You can check the variable by calling it:

$listfullrecovery

As you can see, the names are stored successfully:

You can lowercase the database names using the function ToLower(). The sentence will show the database names in lowercase:

$listfullrecovery=$listfullrecovery | select @{Name="Name";Expression={$_.name.ToLower()}}

Now, return to the path where the transaction log files are stored:

cd 'c:\Program Files\Microsoft SQL Server\MSSQL13.MSSQLSERVER\MSSQL\data'

The following commands stores the name of all the transaction log files with a size greater than 10 MB in size in a variable named $listlogs:

$listlogs=ls *.ldf | select @{Name="Name";Expression={$_.name.ToLower()}},Length  | where  {($_.Length / 1Mb) -gt 10}

If you check the variable, you will notice that the transaction log file names include the suffix, _log.ldf. If we want to compare with the databases with full recovery model, we need to remove that suffix:

In order to remove the _log.ldf suffix, we can replace the suffix using the following commands:

$listlogs=$listlogs | select @{Name="Name";Expression={$_.name.Replace("_log.ldf","")}}

The $_.name.Replace("_log.ldf","") command removes the string _log.ldf.

Finally, we will backup the transaction log of all the databases with full recovery model:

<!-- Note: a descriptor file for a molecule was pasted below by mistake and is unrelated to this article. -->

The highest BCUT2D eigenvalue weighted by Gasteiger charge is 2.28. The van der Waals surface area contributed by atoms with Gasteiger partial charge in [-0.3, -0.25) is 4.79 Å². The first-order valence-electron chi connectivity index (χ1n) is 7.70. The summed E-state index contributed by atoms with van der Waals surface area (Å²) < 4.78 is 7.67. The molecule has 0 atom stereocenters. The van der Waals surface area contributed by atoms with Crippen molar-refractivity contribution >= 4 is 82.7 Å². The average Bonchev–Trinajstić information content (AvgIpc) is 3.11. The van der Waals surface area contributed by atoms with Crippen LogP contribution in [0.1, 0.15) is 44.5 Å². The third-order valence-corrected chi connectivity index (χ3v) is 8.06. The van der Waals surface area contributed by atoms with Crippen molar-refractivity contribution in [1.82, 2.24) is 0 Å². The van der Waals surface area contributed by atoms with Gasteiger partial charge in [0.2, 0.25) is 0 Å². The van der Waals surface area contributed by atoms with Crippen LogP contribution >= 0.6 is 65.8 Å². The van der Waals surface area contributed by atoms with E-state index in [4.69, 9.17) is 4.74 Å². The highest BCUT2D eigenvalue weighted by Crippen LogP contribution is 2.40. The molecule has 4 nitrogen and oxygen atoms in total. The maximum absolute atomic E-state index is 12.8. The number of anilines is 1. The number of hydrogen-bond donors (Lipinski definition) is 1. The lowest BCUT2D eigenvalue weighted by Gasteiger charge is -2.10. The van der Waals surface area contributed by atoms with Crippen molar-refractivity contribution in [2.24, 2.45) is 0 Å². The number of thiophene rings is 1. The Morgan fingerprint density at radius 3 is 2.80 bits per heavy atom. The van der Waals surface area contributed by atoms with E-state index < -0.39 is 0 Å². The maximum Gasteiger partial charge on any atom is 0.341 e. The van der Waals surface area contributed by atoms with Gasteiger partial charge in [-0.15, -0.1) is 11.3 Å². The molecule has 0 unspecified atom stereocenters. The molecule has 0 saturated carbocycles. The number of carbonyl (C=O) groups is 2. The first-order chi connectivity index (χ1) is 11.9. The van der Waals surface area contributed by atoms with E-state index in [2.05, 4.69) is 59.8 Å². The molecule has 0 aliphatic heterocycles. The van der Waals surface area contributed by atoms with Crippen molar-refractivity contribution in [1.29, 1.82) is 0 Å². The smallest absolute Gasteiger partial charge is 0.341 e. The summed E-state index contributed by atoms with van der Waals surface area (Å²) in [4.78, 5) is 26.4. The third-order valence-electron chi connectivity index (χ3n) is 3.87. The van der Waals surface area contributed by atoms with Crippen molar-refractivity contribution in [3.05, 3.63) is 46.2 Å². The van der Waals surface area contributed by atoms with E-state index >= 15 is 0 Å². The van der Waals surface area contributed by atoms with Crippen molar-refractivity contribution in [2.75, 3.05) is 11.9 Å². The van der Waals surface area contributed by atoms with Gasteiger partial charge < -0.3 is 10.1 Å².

foreach ($item in $listfullrecovery) {
       if ($listlogs.Name -contains $item.Name) {
       
Backup-SqlDatabase -ServerInstance "myserver" -Database $item.Name -BackupAction Log  
    }      
}

The sentence foreach will check all the databases with full recovery model. If the log file for a database is larger than 10 MB, the script will backup the transactional log of the database.

Conclusion

As you can see, PowerShell is a nice tool to work with physical files and databases. It is a very powerful tool to integrate with SQL Server.

In this article, we learned how to detect files bigger than a specified size and then we learned how to backup the logs of all the databases with the Full Recovery Model.

If you liked this article, I strongly recommend reading our Stairway to PowerShell series. If you did not like it, send us your comments or questions.

References